In fact, Tom Brady is hardly the outlier. Seattle Seahawks quarterback Russell Wilson is also working with Molecule, and Michael Phelps is sponsored by Leesa. Denver Mattress partnered with the entire Broncos team and Lebron James has his own line of bedroom furniture thanks to American Signature.

As for Fitzgerald, he confirms that as a society, we’re learning more about sleep, which in turn is influencing how our lifestyle products are developed and marketed. “We’re becoming aware of the science, and the science is then influencing the products. And now, elite [athletes] are becoming more involved with these recovery brands.”

Fitzgerald’s own journey toward partnering with a recovery brand began when he discovered Bear Mattress. He told me that he first became interested in the product after learning it was designed specifically for athletes. Notably, all Bear mattresses use Celliant in their covers, a material that some studies have shown aids in recovery by converting body heat into infrared light that reportedly improves blood flow for better oxygen circulation and temperature regulation.

“I love my Bear mattress; I look forward to going to bed every night,” Fitzgerland said. “This, for me, was a no-brainer kind of a partnership.”

Behind Brady’s New Bed

But let’s get back to Brady. He signed on with Molecule, a new bedding brand that created a mattress with sporty sleepers in mind. The company claims its a first-of-its-kind sleep system that regulates body temperature in order to achieve quality, Stage 3 non-REM sleep.

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I was curious to learn how the mattress company’s sponsorship program works, so spoke with Channing Chor, EVP of Business Development.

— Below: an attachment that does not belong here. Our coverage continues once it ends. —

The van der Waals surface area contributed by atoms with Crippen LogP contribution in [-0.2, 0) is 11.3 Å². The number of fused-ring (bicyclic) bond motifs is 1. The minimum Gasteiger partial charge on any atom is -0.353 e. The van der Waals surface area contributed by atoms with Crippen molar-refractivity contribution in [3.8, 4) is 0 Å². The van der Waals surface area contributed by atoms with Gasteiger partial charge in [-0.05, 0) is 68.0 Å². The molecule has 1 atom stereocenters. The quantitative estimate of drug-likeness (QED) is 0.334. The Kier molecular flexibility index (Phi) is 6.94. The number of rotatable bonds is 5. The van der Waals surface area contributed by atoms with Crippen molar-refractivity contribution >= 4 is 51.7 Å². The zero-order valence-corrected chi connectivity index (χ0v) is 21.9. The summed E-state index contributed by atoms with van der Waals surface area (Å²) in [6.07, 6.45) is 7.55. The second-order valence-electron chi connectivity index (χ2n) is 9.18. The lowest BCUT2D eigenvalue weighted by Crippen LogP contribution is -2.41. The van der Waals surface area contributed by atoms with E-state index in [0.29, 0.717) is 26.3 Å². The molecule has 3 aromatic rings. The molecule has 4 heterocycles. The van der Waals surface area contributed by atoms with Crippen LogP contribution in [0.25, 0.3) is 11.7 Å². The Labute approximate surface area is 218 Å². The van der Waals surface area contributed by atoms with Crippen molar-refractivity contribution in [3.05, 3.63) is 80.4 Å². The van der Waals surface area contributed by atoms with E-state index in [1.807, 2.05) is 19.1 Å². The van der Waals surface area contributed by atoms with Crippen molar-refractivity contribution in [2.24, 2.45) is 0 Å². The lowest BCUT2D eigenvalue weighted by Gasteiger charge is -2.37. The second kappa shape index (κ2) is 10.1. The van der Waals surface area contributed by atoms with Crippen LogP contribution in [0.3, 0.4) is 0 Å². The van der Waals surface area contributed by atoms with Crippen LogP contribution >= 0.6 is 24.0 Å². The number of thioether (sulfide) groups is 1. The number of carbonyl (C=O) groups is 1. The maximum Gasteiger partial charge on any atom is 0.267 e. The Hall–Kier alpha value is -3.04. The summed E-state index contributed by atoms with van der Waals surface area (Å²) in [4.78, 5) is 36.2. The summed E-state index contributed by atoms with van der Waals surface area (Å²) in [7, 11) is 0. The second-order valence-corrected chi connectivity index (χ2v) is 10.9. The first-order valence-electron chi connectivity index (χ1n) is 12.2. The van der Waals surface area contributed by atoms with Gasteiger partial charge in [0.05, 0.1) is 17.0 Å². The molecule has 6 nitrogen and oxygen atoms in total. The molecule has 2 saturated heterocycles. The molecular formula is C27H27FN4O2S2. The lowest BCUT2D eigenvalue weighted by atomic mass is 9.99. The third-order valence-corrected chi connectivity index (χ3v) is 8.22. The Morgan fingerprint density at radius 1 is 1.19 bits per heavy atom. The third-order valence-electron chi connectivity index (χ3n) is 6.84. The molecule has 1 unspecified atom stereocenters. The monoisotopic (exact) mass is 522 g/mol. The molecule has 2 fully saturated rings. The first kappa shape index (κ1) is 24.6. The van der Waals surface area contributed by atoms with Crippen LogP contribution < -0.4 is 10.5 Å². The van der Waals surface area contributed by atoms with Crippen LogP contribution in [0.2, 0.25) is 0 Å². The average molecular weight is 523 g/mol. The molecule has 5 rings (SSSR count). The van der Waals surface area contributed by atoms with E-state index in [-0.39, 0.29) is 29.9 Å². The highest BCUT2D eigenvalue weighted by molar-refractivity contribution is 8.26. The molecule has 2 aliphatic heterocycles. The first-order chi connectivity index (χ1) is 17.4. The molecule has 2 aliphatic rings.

“First and foremost we’re looking for someone who is an organic fit, somebody who is actually interested in maximizing recovery,” Chor began. He went on to explain that once an athlete is interested in becoming a sponsor, they test the Molecule mattress out for a few weeks or even a few months before deciding if they want to partner.

“They really need to believe in it before signing on,” he added.

Chor also candidly pointed out that its athletes believe in their product because the company doesn’t have the capital to pay the normal rate for a sponsorship. “We’re a startup… we can’t pay folks like Tom Brady what they’re used to. Him signing with us is a testament to the products we’re building.”

The Bedroom Bottom Line 

While Brady may have made headlines, it’s evident he’s far from the only athlete who’s getting in bed with a brand. Now hundreds of elites are partnering with bedding and other lifestyle brands, which reinforces not only the success sponsorships can have, but that rest and recovery are now considered a key part of an athlete’s career.<

“It’s a healthy and helpful ecosystem,” Fitzgerald declares. “If [athletes] pay more attention to sleep and recovery the other 23 hours a day, they are going to be able to perform better for that single hour.”

In this vein, it makes sense that athletes would partner with mattresses while sleep brands continue to create recovery-driven products that the pros would want to work with. Who knows: If you invest in a quality mattress, it might just make you a Hall of Fame quarterback, too.

Laura Schwecherl

Laura is a journalist with nearly a decade of experience reporting and covering topics in the health, fitness, and wellness space. She is also a marketing consultant, where she works with impact-oriented startups to build marketing and editorial strategies. Outside of work, you can find her reading Murakami novels, writing amateur poetry, or trail running in her hometown, Boulder, Colorado.